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    Well, a portfolio is meant to be shown. – Gregory Currie Jul 19 at 2:56
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    Making a mistake is bad but forgivable. Intentionally trying to cover it up isn't a mistake, it's a considered action. – Basic Jul 19 at 10:24
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Any company I've worked in, your action would be reason to terminate your employment and take legal action against you for breach of confidentiality agreements, non-disclosure agreements, and document security regulations.

NEVER share information with people outside the company unless you are authorised to do so, and then only with people who are authorised to receive said information.

For example sending an updated installation manual to a customer for the product you're building for him is usually (but not always, there may be rules about who's allowed to communicate at all with customers) ok, sending a design document for something to a random person outside the company, often even the customer for who you are designing that thing, hardly ever is.

3

Without going into your actions, its obvious you know you have messed up.

So, I would simply weigh up your options.

And you have 2 really:

  1. Own up, with a risk of getting sacked.
  2. Keep quiet with a risk of getting found out, and sacked

Personally I think there is more at risk with option 1.

I have in the past kept several spreadsheets I worked on from previous workplaces, just so I can re-use functionality in the future.

Whatever you choose to do cease contact with your former manager.

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    There's a small difference between keeping those documents for yourself and knowingly sending company confidential information to a competitor. – onnoweb Jul 19 at 19:04
  • @onnoweb completely agree, but the information on the document is already known to the former manager, the OP does not say its confidential, and there is no mention of the former manager working for a competitor. – PeterH Jul 20 at 7:31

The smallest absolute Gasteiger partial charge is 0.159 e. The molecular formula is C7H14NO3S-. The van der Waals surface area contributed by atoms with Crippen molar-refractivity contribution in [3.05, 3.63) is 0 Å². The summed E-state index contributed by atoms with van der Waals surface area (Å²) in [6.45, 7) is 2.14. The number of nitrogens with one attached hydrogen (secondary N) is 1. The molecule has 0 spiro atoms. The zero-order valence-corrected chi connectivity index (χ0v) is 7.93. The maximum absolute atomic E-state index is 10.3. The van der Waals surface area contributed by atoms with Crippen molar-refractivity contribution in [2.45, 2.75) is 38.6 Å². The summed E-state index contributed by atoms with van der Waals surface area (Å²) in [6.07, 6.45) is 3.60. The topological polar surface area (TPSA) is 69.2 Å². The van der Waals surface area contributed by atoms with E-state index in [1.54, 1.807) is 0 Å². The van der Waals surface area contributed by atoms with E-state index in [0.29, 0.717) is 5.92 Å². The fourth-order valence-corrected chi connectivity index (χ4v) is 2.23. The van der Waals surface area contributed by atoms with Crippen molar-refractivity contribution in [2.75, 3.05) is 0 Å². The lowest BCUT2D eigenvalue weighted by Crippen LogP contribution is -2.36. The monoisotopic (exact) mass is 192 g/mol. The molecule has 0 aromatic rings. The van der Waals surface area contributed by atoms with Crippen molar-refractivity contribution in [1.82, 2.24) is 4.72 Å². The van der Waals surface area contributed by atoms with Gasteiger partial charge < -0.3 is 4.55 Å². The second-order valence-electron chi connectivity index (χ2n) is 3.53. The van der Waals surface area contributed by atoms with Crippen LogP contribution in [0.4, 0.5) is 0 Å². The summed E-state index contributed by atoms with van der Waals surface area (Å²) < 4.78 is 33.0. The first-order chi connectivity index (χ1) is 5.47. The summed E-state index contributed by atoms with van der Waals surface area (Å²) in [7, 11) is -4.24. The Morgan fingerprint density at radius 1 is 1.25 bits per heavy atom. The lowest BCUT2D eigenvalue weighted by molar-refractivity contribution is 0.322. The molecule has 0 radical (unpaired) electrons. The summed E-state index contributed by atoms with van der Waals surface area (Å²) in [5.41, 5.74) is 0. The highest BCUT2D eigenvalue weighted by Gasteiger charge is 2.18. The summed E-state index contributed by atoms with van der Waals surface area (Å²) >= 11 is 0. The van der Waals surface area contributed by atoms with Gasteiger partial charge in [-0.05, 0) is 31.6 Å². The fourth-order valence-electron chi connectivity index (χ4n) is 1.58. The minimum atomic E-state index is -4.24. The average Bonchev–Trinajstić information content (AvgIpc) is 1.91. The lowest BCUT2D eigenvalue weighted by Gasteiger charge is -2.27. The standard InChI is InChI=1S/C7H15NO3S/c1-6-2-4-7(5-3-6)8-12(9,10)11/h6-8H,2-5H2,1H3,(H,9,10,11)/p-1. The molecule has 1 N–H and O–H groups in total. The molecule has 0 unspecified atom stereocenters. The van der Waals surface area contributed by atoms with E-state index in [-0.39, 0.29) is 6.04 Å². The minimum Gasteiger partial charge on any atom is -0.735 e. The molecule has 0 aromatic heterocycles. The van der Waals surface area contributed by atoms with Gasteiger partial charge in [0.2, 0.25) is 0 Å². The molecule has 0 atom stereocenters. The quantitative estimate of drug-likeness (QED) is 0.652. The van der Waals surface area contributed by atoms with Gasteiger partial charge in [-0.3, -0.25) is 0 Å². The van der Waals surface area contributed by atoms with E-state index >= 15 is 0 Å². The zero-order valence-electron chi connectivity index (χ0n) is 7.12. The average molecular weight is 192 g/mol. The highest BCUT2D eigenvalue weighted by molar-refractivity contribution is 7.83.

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It sounds like you don't know why they wanted it. Some of the other answers assume their motivation was shady, which may be an appropriate assumption, or it may not be. If they were really trying to do something shady, would they have asked you at all?

You should probably ask them why they wanted it, and ask them to keep the document confidential. Best to have such conversation by phone or in person. Their reaction will hopefully give you a better idea of what's at stake in the situation, if anything.

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    Communicated motivations don't matter. After all, if there is an actual legitimate reason, the co-worker could just lie and say that, instead of the real illegitimate reason. – Gregory Currie Jul 19 at 3:26
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    "If they were really trying to do something shady, would they have asked you at all?" It seems reasonable that they might. Clearly requesting the document from OP was successful. I don't see how you could rule out that it was shady. To me it seems like they expected OP to spill the beans when asked; they might have taken advantage of that for shady reasons. – JMac Jul 19 at 13:06
  • @JMac I agree. I didn't mean to imply that any possibility can be ruled out. It may be shady and serious. Or it may be benign (though still a breach of protocol). Or it may be shady and they may lie and try to sound benign. OP should consider this from all angles. – krubo Jul 19 at 17:29
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To answer the question as asked: you should not have forwarded any company document to a former employer, without approval.

Since you have done it, you now need to mitigate the effects: report the error in an appropriate manner.

There are few circumstances in which an employee will be sacked if they admit to a mistake. In fact, even if the consequences are severe, most employers/managers want staff to feel safe about reporting honest mistakes that affect them. A prompt report allows them to mitigate effects - in your case, determine why a former employee requested the document. So you may get a talking-to, or even face some disciplinary action for a data breach (depending on how sensitive the document is, how well employees in your company are briefed about security concerns before starting a project, etc), but that is unlikely to be escalated to dismissal unless you build up a history of making the same sort of mistake repeatedly - you are expected to learn from mistakes, not keep repeating the same ones.

The consequences will certainly be more severe - and more likely to include dismissal - if you don't admit to the problem, and your employer discovers it by other means - for example, during a data or security audit or if a manager is given a copy of the document by a competitor.